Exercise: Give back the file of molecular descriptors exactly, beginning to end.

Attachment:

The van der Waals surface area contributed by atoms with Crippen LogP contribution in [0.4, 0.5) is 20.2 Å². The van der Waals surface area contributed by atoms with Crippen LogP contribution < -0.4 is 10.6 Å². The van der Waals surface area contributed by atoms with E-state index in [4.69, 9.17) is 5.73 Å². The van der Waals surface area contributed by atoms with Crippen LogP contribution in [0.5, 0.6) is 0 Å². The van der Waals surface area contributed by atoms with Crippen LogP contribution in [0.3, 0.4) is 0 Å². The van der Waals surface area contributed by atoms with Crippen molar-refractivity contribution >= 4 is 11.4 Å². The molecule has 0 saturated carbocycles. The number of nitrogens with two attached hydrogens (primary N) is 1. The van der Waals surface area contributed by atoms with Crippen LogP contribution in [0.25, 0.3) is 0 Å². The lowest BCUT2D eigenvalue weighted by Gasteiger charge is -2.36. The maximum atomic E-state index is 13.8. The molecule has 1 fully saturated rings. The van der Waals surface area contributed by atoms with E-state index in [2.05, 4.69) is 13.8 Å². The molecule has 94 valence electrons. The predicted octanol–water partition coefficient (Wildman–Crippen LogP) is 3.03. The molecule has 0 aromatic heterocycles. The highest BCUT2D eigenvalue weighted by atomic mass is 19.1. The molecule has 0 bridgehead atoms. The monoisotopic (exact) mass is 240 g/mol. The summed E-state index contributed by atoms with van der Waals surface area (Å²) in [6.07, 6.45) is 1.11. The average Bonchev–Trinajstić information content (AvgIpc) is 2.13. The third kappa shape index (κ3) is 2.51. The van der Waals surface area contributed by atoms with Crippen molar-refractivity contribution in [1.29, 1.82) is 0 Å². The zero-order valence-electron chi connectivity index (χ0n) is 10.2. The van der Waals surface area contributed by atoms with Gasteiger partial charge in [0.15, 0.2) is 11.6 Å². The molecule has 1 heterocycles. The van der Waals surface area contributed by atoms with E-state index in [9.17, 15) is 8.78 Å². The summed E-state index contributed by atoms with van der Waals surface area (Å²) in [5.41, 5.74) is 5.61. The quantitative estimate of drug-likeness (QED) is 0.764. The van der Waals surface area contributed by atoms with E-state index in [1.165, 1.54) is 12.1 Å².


The van der Waals surface area contributed by atoms with Crippen LogP contribution in [0.4, 0.5) is 20.2 Å². The van der Waals surface area contributed by atoms with Crippen LogP contribution < -0.4 is 10.6 Å². The van der Waals surface area contributed by atoms with E-state index in [4.69, 9.17) is 5.73 Å². The van der Waals surface area contributed by atoms with Crippen LogP contribution in [0.5, 0.6) is 0 Å². The van der Waals surface area contributed by atoms with Crippen LogP contribution in [0.3, 0.4) is 0 Å². The van der Waals surface area contributed by atoms with Crippen molar-refractivity contribution >= 4 is 11.4 Å². The molecule has 0 saturated carbocycles. The number of nitrogens with two attached hydrogens (primary N) is 1. The van der Waals surface area contributed by atoms with Crippen LogP contribution in [0.25, 0.3) is 0 Å². The lowest BCUT2D eigenvalue weighted by Gasteiger charge is -2.36. The maximum atomic E-state index is 13.8. The molecule has 1 fully saturated rings. The van der Waals surface area contributed by atoms with E-state index in [2.05, 4.69) is 13.8 Å². The molecule has 94 valence electrons. The predicted octanol–water partition coefficient (Wildman–Crippen LogP) is 3.03. The molecule has 0 aromatic heterocycles. The highest BCUT2D eigenvalue weighted by atomic mass is 19.1. The molecule has 0 bridgehead atoms. The monoisotopic (exact) mass is 240 g/mol. The summed E-state index contributed by atoms with van der Waals surface area (Å²) in [6.07, 6.45) is 1.11. The average Bonchev–Trinajstić information content (AvgIpc) is 2.13. The third kappa shape index (κ3) is 2.51. The van der Waals surface area contributed by atoms with Crippen molar-refractivity contribution in [1.29, 1.82) is 0 Å². The zero-order valence-electron chi connectivity index (χ0n) is 10.2. The van der Waals surface area contributed by atoms with Gasteiger partial charge in [0.15, 0.2) is 11.6 Å². The molecule has 1 heterocycles. The van der Waals surface area contributed by atoms with E-state index in [9.17, 15) is 8.78 Å². The summed E-state index contributed by atoms with van der Waals surface area (Å²) in [5.41, 5.74) is 5.61. The quantitative estimate of drug-likeness (QED) is 0.764. The van der Waals surface area contributed by atoms with E-state index in [1.165, 1.54) is 12.1 Å².